A Blockbuster Ruling In Child Abuse Cases
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PA Appeals Court: Victims can prove Church concealment to avoid dismissal

PITTSBURGH & PHILADELPHIA - HaryanaBlog -- In a televised interview on Tuesday, Alan Perer, the plaintiff's attorney, called it "a landmark, blockbuster ruling that affects hundreds, if not thousands of victims of priest abuse... It will open the door for so many victims to seek justice."

The decision, handed down by a three-judge Pennsylvania Superior Court panel on Tuesday, reversed a lower court dismissal of a sexual abuse case against the Catholic Diocese of Altoona-Johnstown. The trial court had ruled that the statute of limitations prevented the case from going forward.  The appeals court said that was for a jury to decide.

For decades, Pennsylvania courts have been denying child abuse cases against priests on the basis they were filed too late given when the child abuse occurred.

Adults who were sexually abused as children and tried to sue the priests or the Diocese had their cases dismissed, before the cases could go to trial.

Courts consistently said that the statute of limitations prevented the victims from even bringing the lawsuit, much less putting it in front of a jury.

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When the Pennsylvania Grand Jury reports on child abuse by clergy were made public, it became clear that the statute of limitations could not be fairly applied in many of these cases.

"Abuse reports were not just hidden," said Perer. "The predators were often protected and sent out again where they could continue to sexually abuse those in their care."

The Grand Jury reports particularly showed that the Dioceses had actively concealed reports of abuse against priests.  There were "secret" archives of these complaints across the state, hiding the identity of persistent child predators and evidence that sexual abuse of children was ongoing.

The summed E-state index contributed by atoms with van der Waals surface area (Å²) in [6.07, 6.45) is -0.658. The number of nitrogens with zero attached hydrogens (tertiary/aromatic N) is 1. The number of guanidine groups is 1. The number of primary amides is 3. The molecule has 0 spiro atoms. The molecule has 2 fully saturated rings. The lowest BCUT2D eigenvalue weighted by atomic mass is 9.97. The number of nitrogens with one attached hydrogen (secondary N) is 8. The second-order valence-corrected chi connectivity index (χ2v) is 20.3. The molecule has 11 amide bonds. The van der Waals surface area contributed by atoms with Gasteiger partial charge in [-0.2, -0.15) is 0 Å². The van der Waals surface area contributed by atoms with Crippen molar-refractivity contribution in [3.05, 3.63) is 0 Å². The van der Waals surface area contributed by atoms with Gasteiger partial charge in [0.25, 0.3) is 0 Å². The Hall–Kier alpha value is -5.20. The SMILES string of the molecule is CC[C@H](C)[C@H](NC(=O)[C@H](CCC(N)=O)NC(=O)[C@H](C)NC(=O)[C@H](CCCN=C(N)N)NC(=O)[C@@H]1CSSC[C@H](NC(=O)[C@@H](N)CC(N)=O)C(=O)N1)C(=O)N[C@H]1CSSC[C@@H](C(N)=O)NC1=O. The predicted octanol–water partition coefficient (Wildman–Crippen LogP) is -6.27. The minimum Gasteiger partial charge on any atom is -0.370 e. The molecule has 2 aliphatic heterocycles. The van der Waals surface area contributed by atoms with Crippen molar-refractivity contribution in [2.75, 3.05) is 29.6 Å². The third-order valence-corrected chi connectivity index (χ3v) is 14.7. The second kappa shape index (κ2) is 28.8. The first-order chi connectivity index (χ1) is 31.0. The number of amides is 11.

The cover-up was so effective it would have been nearly impossible for any outsider to know that a child was being exposed to sexual predators who could damage them for life.  The 2018 Grand Jury report refers to a "code of silence."

Concealment, a cover-up, extends the statute of limitations.  It no longer prevents victims from suing if they could not know what the defendants were hiding.

The Court ruled that it was for the jury to decide whether conspiratorial concealment prevented the plaintiff from bringing the suit on time.

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"A much needed change of law," said Perer. "I applaud the court's courage and wisdom. Now we can move past a major obstacle to getting justice for people who were so badly betrayed by the priests they deeply trusted."

A PDF of the PA Superior Court's opinion in ruling on the appeal supplied upon request. Call 412-281-1970

RENEE' A. RICE v. DIOCESE OF ALTOONA-JOHNSTOWN, et al, IN THE SUPERIOR COURT OF PENNSYLVANIA. (9-11-19) J-A30020-18. No. 97 WDA 2018 Appeal from the Order Entered, December 15, 2017 in the Court of Common Pleas of Blair County

spkpowerlaw.com

Alan Perer represents the plaintiff in the appeal of this case. Alan Perer is managing partner at SPK-The Law Firm of Swensen & Perer in Pittsburgh, PA. He has represented a large number of victims of sexual abuse by priests. He has over 40 years of experience in civil litigation and representing those who have been seriously injured. Wrongs Righted ®

Contact
Alan Perer
SPK the law firm of Swensen & Perer
aperer@spkpowerlaw.com
412=281-1970


Source: SPK - the law firm of Swensen & Perer
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